Since the town of Paracas is only a small outpost existing primarily as a hub for travelers visiting the area’s sights, there are only a couple bus companies which offer service directly to Paracas from Lima. Once in Paracas, it will also be necessary to purchase the relevant entrance tickets and arrange transportation to the islands or reserve independently. There are many different tourist agencies and transportation companies offering these services within Paracas.
The best way to avoid any hassle, however, is to book a trip with Escape From Lima. The 2-day excursion on offer right now will pick you up directly at your hostel in Miraflores and bring you to both the Paracas National Reserve and the Ballestas Islands, plus a trip to Huacachina for sandboarding at South America’s only desert oasis. Travelers departing from Lima on Monday, Wednesday, Friday, Saturday or Sunday will also visit the secret slave tunnels of Chincha for no extra charge (travelers departing Lima on Tuesday or Thursday can use their extra free time to check out other activities in Paracas, such as the Juan Navarro Hierro Paracas History Museum mentioned above). Since transportation, hostel/hotel pick-up and drop-off, accommodation, entry prices, etc. are included, all you’ll have to worry about is the cost of food. It’s really the best and most convenient way to visit these locations.
Here’s a typical 2-day itinerary (there are 1 and 3-day options as well):
06:30am – 07:00am
Pickup at your hotel/hostel in Lima.
07:40am – 08:00am Visit Cristo del Pacifico – Huge Christ statue overlooking Lima. Get the best view of Lima and learn all about the war between Peru and Chile from our knowledgeable Peruvian guides.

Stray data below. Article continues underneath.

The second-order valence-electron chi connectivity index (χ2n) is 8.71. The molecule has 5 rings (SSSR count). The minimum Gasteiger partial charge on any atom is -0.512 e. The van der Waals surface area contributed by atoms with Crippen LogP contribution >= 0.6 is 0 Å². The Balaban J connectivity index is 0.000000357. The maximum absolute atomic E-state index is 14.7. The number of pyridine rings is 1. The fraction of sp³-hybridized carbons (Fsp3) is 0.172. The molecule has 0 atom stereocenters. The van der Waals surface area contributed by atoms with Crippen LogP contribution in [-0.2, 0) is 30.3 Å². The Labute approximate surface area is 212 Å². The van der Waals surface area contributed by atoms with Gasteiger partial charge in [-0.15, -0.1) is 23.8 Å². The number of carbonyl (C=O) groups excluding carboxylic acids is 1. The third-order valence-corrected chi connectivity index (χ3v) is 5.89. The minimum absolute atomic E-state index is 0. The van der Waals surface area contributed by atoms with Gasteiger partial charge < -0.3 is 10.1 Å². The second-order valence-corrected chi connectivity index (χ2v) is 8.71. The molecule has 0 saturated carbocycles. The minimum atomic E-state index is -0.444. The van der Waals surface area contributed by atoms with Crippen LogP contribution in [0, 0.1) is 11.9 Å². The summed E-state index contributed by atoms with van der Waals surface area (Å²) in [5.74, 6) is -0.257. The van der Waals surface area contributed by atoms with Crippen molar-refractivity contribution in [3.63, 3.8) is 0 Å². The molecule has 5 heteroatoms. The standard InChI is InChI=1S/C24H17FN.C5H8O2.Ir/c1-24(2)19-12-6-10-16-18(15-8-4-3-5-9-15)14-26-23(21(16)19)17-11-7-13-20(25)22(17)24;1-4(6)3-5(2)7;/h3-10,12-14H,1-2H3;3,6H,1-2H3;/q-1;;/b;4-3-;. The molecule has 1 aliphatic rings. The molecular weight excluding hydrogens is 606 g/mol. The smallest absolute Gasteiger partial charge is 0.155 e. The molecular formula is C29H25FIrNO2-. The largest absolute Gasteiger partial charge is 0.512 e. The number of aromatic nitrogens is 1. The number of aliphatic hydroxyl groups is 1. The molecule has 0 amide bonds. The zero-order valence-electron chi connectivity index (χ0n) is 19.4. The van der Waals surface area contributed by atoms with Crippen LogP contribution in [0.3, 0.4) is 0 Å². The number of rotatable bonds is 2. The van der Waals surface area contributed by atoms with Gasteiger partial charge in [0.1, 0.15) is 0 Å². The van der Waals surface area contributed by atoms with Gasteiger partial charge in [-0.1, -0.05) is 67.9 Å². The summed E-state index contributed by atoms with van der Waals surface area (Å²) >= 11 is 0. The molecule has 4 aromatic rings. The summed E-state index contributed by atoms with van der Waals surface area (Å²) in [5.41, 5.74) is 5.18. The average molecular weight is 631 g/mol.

Approx. 08:30am Panoramic viewing tour of Pachacamac. Lima’s poor version of Machu Picchu, we stop to see these ruins over the wall from our bus and avoid paying $25 USD for the tour.
09:30am – 10:00am Breakfast stop at the unique bread oven – freshest bread in Peru!
12:00pm – 13:00pm Secret Slave Tunnels in Chincha – Take a tour in the beautiful estate of the Haciendo San Jose and go into its hidden labyrinth of underground tunnels used to illegally smuggle African slaves in the 17th century.
14:00pm Bus arrives to Paracas.
08:00am – 10:00am
2 hour boat tour of the Ballestas Islands.
11:00am – 13:00pm Tour of Paracas National Reserve.
13:00pm – 14:15pm Direct bus from Paracas to Huacachina, a small natural oasis located in the Ica desert.
16:00pm – 18:00pm 2 hours of dune buggying and sandboarding – Ride the dune buggies up and sandboard down the biggest dunes in South America. A once in a lifetime experience in the only natural desert oasis in South America.
18:30pm – 23:45pm Bus back to Lima. You will be dropped off at your hotel/hostel.
As you can see, this excursion allows you to see an amazing number of things in only two days. More information on Escape From Lima’s two-day Paracas tours and pricing can be found here. Paracas and the surrounding region is one of the most beautiful areas in Peru, and paying a visit is definitely well worth it. Hope to see you soon!